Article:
Web Exclusives

Judicious Feeding Options at the End of Life

By Mike Bassett

In some states, patients can sign directives that allow refusal of feeding when the end of life approaches.

In 2013, the family of 82-year-old Alzheimer's patient Margaret Bentley filed a suit against a British Columbia nursing home alleging that it had committed battery by continuing to spoon-feed her, contrary to the wishes she expressed in a living will. The case ultimately worked its way to the British Court of Appeal, where the court affirmed that the nursing home was required to continue to offer food and fluids to Bentley.

According to the court, the patient would eat when prompted by a caregiver putting a spoon to her mouth, but the family believed that she ate and drank reflexively and was not consenting to be being fed. The Court of Appeal upheld the original court decision, holding that Bentley indicated consent by accepting nourishment when it was offered to her. Bentley passed away in November 2016, 17 years after being diagnosed with Alzheimer's.

Making an Informed Choice
With cases like this in mind, End of Life Washington—a nonprofit organization that assists individuals using the state's 2009 Death with Dignity Act—has issued a form and guidelines for people who want to provide instructions for stopping eating and drinking at the end of life.

Sally McLaughlin, executive director of End of Life Washington, points out that Washington's Death with Dignity Act requires a person to be mentally competent to choose a hastened death. But by definition, people with serious dementia are unable to make an informed decision on this subject.

This means that in the case of a decision to voluntarily stop eating and drinking, a person must make such a decision while he or she possesses sufficient cognitive ability to make an informed decision. However, according to McLaughlin, as in the case of the nursing home in British Columbia, caregivers sometimes believe it's their duty to feed a person regardless of his or her stated wishes.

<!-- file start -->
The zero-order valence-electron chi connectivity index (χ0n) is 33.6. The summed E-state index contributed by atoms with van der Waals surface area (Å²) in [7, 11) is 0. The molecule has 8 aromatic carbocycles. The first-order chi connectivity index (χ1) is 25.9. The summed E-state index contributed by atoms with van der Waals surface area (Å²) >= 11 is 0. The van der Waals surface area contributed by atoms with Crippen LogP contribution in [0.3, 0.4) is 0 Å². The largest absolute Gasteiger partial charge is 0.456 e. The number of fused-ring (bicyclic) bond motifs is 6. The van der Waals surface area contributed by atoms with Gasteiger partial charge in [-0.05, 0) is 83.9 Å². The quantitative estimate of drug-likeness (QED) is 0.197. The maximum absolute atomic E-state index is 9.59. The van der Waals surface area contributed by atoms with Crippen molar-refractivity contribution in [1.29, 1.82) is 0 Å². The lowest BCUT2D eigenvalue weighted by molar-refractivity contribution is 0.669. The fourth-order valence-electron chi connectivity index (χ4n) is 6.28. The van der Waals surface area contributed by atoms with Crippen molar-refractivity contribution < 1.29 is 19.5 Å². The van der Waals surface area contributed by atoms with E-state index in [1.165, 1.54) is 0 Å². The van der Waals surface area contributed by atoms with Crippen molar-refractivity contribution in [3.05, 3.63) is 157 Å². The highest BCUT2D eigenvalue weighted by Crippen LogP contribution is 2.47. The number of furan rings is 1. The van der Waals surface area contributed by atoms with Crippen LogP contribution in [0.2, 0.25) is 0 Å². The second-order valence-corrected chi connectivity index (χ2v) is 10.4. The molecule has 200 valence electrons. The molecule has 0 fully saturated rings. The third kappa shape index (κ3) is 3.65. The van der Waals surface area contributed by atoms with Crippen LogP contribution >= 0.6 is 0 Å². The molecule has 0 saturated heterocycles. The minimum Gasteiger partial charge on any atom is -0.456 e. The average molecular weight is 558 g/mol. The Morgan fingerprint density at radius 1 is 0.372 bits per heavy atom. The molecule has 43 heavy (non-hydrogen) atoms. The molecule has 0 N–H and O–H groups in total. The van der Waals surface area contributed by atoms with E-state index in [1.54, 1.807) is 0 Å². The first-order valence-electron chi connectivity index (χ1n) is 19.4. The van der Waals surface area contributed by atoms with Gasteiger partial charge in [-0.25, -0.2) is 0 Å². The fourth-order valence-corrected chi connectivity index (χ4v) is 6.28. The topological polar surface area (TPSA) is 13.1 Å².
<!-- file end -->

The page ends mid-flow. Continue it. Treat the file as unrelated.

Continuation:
With that in mind, End of Life Washington has drafted "My Instructions for Oral Feeding and Drinking," a document that is similar to an advance directive expressing a person's wishes concerning when to be offered food and drink during late-stage dementia.

The instructions specify conditions that should be interpreted by caregivers as a patient's desire to stop eating and drinking and include the following:

  • I appear to be indifferent to being fed.
  • I no longer appear to desire to eat or drink.
  • I do not willingly open my mouth.
  • I turn my head away or try to avoid being fed or given fluids in any other way.
  • I spit out food or fluids.
  • I begin a pattern of coughing, gagging, or choking on or aspirating food or fluids.
  • The negative medical consequences or symptoms of continued feeding and drinking, as determined by a qualified medical provider, outweigh the benefits.

Is There a Down Side?
Stephen Drake, a research analyst for Not Dead Yet, a disability rights group that opposes legalization of assisted suicide and euthanasia, calls the guidelines a "door-opening strategy" and fears the ultimate aim of a document like this is to broaden the conditions under which patients will no longer be provided with oral eating and drinking assistance.

On the other hand, McLaughlin and her colleagues at End of Life Washington believe the guidelines offer a way of helping people deal with the uncertainties that surround the issue of assisted feeding at the end of life.

McLaughlin notes that while the document is signed, witnessed, and notarized, it's not a binding legal document. "Any kind of documentation beats no documentation, but it hasn't been challenged legally, unlike an advance directive where you can really say that's a legal document," she says. "Our hope is that it would be honored."